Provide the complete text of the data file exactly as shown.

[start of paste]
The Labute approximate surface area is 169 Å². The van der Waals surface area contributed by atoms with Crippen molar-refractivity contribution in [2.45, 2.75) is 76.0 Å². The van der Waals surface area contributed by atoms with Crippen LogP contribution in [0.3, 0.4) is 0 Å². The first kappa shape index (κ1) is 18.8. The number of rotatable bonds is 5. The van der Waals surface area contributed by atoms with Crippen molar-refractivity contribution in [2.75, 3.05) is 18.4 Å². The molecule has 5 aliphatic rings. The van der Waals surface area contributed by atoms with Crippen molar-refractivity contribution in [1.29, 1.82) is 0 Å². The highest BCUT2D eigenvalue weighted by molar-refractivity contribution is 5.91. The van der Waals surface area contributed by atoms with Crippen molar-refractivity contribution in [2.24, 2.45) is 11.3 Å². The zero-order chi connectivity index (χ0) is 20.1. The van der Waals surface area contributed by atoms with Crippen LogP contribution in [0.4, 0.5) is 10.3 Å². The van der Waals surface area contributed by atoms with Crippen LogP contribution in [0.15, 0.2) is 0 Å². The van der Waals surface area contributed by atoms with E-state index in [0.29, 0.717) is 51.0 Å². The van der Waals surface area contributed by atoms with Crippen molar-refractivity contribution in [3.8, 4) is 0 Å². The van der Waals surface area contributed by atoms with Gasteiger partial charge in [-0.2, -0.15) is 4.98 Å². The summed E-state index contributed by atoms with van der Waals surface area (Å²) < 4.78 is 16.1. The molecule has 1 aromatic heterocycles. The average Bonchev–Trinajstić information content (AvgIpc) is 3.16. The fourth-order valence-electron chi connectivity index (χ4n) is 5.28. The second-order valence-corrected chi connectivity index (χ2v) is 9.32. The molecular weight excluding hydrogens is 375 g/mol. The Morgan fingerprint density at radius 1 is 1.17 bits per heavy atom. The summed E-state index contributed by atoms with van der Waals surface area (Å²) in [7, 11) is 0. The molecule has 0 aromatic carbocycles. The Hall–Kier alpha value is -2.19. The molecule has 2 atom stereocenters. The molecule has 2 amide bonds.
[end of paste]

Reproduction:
The Labute approximate surface area is 169 Å². The van der Waals surface area contributed by atoms with Crippen molar-refractivity contribution in [2.45, 2.75) is 76.0 Å². The van der Waals surface area contributed by atoms with Crippen LogP contribution in [0.3, 0.4) is 0 Å². The first kappa shape index (κ1) is 18.8. The number of rotatable bonds is 5. The van der Waals surface area contributed by atoms with Crippen molar-refractivity contribution in [2.75, 3.05) is 18.4 Å². The molecule has 5 aliphatic rings. The van der Waals surface area contributed by atoms with Crippen molar-refractivity contribution in [1.29, 1.82) is 0 Å². The highest BCUT2D eigenvalue weighted by molar-refractivity contribution is 5.91. The van der Waals surface area contributed by atoms with Crippen molar-refractivity contribution in [2.24, 2.45) is 11.3 Å². The zero-order chi connectivity index (χ0) is 20.1. The van der Waals surface area contributed by atoms with Crippen LogP contribution in [0.4, 0.5) is 10.3 Å². The van der Waals surface area contributed by atoms with Crippen LogP contribution in [0.15, 0.2) is 0 Å². The van der Waals surface area contributed by atoms with E-state index in [0.29, 0.717) is 51.0 Å². The van der Waals surface area contributed by atoms with Crippen molar-refractivity contribution in [3.8, 4) is 0 Å². The van der Waals surface area contributed by atoms with Gasteiger partial charge in [-0.2, -0.15) is 4.98 Å². The summed E-state index contributed by atoms with van der Waals surface area (Å²) < 4.78 is 16.1. The molecule has 1 aromatic heterocycles. The average Bonchev–Trinajstić information content (AvgIpc) is 3.16. The fourth-order valence-electron chi connectivity index (χ4n) is 5.28. The second-order valence-corrected chi connectivity index (χ2v) is 9.32. The molecular weight excluding hydrogens is 375 g/mol. The Morgan fingerprint density at radius 1 is 1.17 bits per heavy atom. The summed E-state index contributed by atoms with van der Waals surface area (Å²) in [7, 11) is 0. The molecule has 0 aromatic carbocycles. The Hall–Kier alpha value is -2.19. The molecule has 2 atom stereocenters. The molecule has 2 amide bonds.